The 2014 World Cup – reflections on the link between sports and development

10/06/2014 at 1:50 pm Leave a comment

In two days, the soccer World Cup kicks off in Brazil. The month-long competition features 64 matches in 12 cities, and the country has spent an estimated $3.6 billion on building new stadiums and $7 billion on improving infrastructure for the tournament.

While the Brazilian government and soccer’s governing body FIFA had hoped that the 2014 World Cup would be a celebration of samba soccer, the run-up to the tournament has been marked by stories of unfinished stadiums, absent public transport and growing social unrest.

Popular protests across Brazil have focused on the country’s enormous spending on preparations for the tournament, and on the heavy handed displacement of poor people from slums surrounding the sports venues. The protesters say that the World Cup is set to benefit foreign tourists and Brazil’s rich, at the expense of the country’s poorest people and its growing working class.

Yet, mega sports events such as the World Cup and the Olympic Games do have great potential to benefit, rather than marginalise, poor people. In the experience of Irish NGOs, sports events can bring communities together, help bridge cultural or ethnic divides and even have a positive impact on the economy. But only if they are designed, from the start, to be inclusive, and respectful of the rights of affected communities.

 

What we know works – and what doesn’t.

 Sport is more than a form of entertainment. Participation in sport is a human right and essential for individuals of all ages to lead healthy and fulfilling lives. Play and physical activity are critical to a child’s development, improving health and reducing the likelihood of disease.

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In addition, sports and games teach children cooperation and the importance of inclusion, and can help deal with trauma and the normalisation of life after disasters. In the more organised form of competitive events, sports can bring communities together, help bridge cultural or ethnic divides and even have a positive impact on the economy.

 

The right to sports and play remains a ‘forgotten right’.

While development agencies and governmental decision-makers acknowledge the human right to sport and play, in practice, sport is seen more as a by-product of development than as an engine. What we know works – and what doesn’t Irish NGOs are acutely aware that sport has the ability to affect positive change and promote international development. Yet they are aware that sports cannot be a panacea to the problem of poverty and disadvantage. Rather, they see the power of sport as a tool, within a broader toolkit for social change.

Research and NGO experience show that:

  • Sports programmes have an impact on the self-esteem and self-efficacy of participants. However, this impact is not always linear, nor positive: many sports programmes do not reach children with low self-esteem, and perceived exclusion may have a negative effect on participants.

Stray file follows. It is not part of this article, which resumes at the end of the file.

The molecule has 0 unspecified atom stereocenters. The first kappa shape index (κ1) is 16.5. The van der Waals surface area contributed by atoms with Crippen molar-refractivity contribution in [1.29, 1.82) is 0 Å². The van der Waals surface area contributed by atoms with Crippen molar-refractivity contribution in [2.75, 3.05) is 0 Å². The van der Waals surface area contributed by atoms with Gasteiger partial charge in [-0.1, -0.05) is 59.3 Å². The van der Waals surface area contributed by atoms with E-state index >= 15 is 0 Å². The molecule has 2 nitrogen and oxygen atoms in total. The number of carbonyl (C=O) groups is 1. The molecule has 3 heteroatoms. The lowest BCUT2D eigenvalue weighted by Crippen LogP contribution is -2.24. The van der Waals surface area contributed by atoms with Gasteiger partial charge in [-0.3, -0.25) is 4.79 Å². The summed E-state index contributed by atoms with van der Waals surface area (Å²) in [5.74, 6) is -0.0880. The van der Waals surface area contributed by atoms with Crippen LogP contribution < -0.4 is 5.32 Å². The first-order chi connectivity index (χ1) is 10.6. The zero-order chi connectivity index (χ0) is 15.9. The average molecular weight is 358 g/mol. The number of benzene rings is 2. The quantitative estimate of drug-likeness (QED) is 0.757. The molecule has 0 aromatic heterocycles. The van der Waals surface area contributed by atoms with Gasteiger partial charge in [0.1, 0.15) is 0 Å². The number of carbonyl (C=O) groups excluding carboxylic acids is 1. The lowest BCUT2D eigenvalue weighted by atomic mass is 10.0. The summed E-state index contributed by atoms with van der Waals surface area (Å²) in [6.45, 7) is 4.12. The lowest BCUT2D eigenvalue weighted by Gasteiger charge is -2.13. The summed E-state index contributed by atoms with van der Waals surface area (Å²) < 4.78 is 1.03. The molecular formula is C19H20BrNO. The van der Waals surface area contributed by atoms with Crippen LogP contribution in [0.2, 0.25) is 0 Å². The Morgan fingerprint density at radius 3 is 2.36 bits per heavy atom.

• Sports programmes help foster more positive attitudes towards women’s participation in sport and education. However, positive attitudes towards girls’ access to education do not automatically translate into changed attitudes towards gender roles in other settings.
  • Sports programmes can help promote greater awareness of health issues. When combined with drama and education workshops, and when embedded in broader community development strategies, sports programmes can be a powerful tool for behavioural change, through social mobilisation and education. The use of sports stars as goodwill ambassadors for social causes is also effective.
  • Sports programmes need rigorous monitoring and evaluation. Many existing ‘sports for development’ programmes set ambitious, yet vague objectives, making impact evaluation difficult.

Sports can help the inclusion of people with disabilities. Sports activities can provide an opportunity for marginalised people to leave their homes and reduce the focus on the person’s impairment. Disability sports programmes can help strengthen participants both mentally and physically and promote their rehabilitation.

The key to successful ‘Sports and Development’ programmes is in an emphasis on inclusion. Without proper attention to the equal participation of marginalised people, and without proper embedding of the sports programme in the wider setting of the community, sport has the potential of perpetuating, rather than weakening, systemic inequalities.

 

The impact of Mega Sports Events

Mega sports events, such as the soccer World Cup, are often surrounded by enormous amounts of publicity and claims of long-term economic benefits. Such events do have a great potential to foster collective enthusiasm and a sense of belonging. Equally, sports events can impact positively on the local economy, and on the international reputation of a country.

However, evidence to date shows that the economic impact tends to be over-estimated, that the events’ infrastructure and facilities often do not benefit poorer people and that little attention is paid to the potentially negative side effects of the event.

Experience shows that mega events do not automatically create sustainable social change. They need to be designed from the start with a view to optimising sustainable benefits for the host region and to delivering these benefits well before, and long after, the event. This includes safeguarding human rights, deliberately including marginalised areas and communities, providing opportunities for social housing and for small enterprises to benefit from the event. The key to long-term positive impact lies in the building of a truly inclusive transport, business and sports infrastructure.

 

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